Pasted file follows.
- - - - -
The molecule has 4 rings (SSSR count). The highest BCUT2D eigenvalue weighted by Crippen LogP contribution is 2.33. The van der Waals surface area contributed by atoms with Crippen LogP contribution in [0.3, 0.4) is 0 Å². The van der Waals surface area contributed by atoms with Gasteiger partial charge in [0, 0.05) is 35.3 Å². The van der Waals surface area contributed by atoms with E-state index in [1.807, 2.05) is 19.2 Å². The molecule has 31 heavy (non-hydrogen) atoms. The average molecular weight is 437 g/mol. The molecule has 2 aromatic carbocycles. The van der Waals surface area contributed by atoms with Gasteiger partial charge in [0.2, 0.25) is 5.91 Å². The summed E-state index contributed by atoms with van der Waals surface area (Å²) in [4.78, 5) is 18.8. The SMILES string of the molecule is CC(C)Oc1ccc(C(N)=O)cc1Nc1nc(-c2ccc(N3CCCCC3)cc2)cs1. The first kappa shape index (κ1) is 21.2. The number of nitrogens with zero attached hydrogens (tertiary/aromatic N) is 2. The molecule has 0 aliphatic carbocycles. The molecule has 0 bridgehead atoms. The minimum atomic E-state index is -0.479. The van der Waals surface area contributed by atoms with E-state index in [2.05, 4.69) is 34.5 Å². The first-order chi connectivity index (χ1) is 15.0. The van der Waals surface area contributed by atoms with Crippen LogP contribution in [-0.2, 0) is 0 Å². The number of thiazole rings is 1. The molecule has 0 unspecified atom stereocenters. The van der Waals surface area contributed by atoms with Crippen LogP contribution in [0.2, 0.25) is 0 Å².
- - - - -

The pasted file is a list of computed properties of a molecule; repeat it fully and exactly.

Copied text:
The molecule has 4 rings (SSSR count). The highest BCUT2D eigenvalue weighted by Crippen LogP contribution is 2.33. The van der Waals surface area contributed by atoms with Crippen LogP contribution in [0.3, 0.4) is 0 Å². The van der Waals surface area contributed by atoms with Gasteiger partial charge in [0, 0.05) is 35.3 Å². The van der Waals surface area contributed by atoms with E-state index in [1.807, 2.05) is 19.2 Å². The molecule has 31 heavy (non-hydrogen) atoms. The average molecular weight is 437 g/mol. The molecule has 2 aromatic carbocycles. The van der Waals surface area contributed by atoms with Gasteiger partial charge in [0.2, 0.25) is 5.91 Å². The summed E-state index contributed by atoms with van der Waals surface area (Å²) in [4.78, 5) is 18.8. The SMILES string of the molecule is CC(C)Oc1ccc(C(N)=O)cc1Nc1nc(-c2ccc(N3CCCCC3)cc2)cs1. The first kappa shape index (κ1) is 21.2. The number of nitrogens with zero attached hydrogens (tertiary/aromatic N) is 2. The molecule has 0 aliphatic carbocycles. The molecule has 0 bridgehead atoms. The minimum atomic E-state index is -0.479. The van der Waals surface area contributed by atoms with E-state index in [2.05, 4.69) is 34.5 Å². The first-order chi connectivity index (χ1) is 15.0. The van der Waals surface area contributed by atoms with Crippen LogP contribution in [-0.2, 0) is 0 Å². The number of thiazole rings is 1. The molecule has 0 unspecified atom stereocenters. The van der Waals surface area contributed by atoms with Crippen LogP contribution in [0.2, 0.25) is 0 Å².